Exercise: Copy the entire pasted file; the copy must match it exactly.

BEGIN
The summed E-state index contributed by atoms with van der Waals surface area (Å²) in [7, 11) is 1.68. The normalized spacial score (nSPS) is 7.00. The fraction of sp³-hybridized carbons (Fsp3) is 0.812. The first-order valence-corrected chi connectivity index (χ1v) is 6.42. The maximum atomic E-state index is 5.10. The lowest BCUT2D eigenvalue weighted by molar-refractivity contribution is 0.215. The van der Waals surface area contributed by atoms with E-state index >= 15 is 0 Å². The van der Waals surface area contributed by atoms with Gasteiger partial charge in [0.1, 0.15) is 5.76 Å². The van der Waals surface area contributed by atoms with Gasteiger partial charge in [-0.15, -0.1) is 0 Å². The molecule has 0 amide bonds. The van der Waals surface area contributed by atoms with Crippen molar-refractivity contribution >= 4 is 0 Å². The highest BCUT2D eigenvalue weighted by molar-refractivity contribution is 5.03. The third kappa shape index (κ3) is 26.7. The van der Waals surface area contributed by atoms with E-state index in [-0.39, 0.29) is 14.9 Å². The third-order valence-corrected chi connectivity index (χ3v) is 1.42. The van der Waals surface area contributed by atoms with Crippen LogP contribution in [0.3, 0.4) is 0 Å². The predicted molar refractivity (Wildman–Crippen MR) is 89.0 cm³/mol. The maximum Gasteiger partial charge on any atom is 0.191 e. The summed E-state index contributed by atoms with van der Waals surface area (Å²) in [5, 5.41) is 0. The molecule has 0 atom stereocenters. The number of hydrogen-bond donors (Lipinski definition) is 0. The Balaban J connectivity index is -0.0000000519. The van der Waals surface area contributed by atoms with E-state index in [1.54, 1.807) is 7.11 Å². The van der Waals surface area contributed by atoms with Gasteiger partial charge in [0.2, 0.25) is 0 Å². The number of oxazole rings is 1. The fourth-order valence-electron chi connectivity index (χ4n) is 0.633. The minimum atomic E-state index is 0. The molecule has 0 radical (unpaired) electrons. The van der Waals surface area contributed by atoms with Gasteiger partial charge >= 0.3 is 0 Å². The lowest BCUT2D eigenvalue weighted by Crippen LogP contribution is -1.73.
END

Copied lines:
The summed E-state index contributed by atoms with van der Waals surface area (Å²) in [7, 11) is 1.68. The normalized spacial score (nSPS) is 7.00. The fraction of sp³-hybridized carbons (Fsp3) is 0.812. The first-order valence-corrected chi connectivity index (χ1v) is 6.42. The maximum atomic E-state index is 5.10. The lowest BCUT2D eigenvalue weighted by molar-refractivity contribution is 0.215. The van der Waals surface area contributed by atoms with E-state index >= 15 is 0 Å². The van der Waals surface area contributed by atoms with Gasteiger partial charge in [0.1, 0.15) is 5.76 Å². The van der Waals surface area contributed by atoms with Gasteiger partial charge in [-0.15, -0.1) is 0 Å². The molecule has 0 amide bonds. The van der Waals surface area contributed by atoms with Crippen molar-refractivity contribution >= 4 is 0 Å². The highest BCUT2D eigenvalue weighted by molar-refractivity contribution is 5.03. The third kappa shape index (κ3) is 26.7. The van der Waals surface area contributed by atoms with E-state index in [-0.39, 0.29) is 14.9 Å². The third-order valence-corrected chi connectivity index (χ3v) is 1.42. The van der Waals surface area contributed by atoms with Crippen LogP contribution in [0.3, 0.4) is 0 Å². The predicted molar refractivity (Wildman–Crippen MR) is 89.0 cm³/mol. The maximum Gasteiger partial charge on any atom is 0.191 e. The summed E-state index contributed by atoms with van der Waals surface area (Å²) in [5, 5.41) is 0. The molecule has 0 atom stereocenters. The number of hydrogen-bond donors (Lipinski definition) is 0. The Balaban J connectivity index is -0.0000000519. The van der Waals surface area contributed by atoms with E-state index in [1.54, 1.807) is 7.11 Å². The van der Waals surface area contributed by atoms with Gasteiger partial charge in [0.2, 0.25) is 0 Å². The number of oxazole rings is 1. The fourth-order valence-electron chi connectivity index (χ4n) is 0.633. The minimum atomic E-state index is 0. The molecule has 0 radical (unpaired) electrons. The van der Waals surface area contributed by atoms with Gasteiger partial charge >= 0.3 is 0 Å². The lowest BCUT2D eigenvalue weighted by Crippen LogP contribution is -1.73.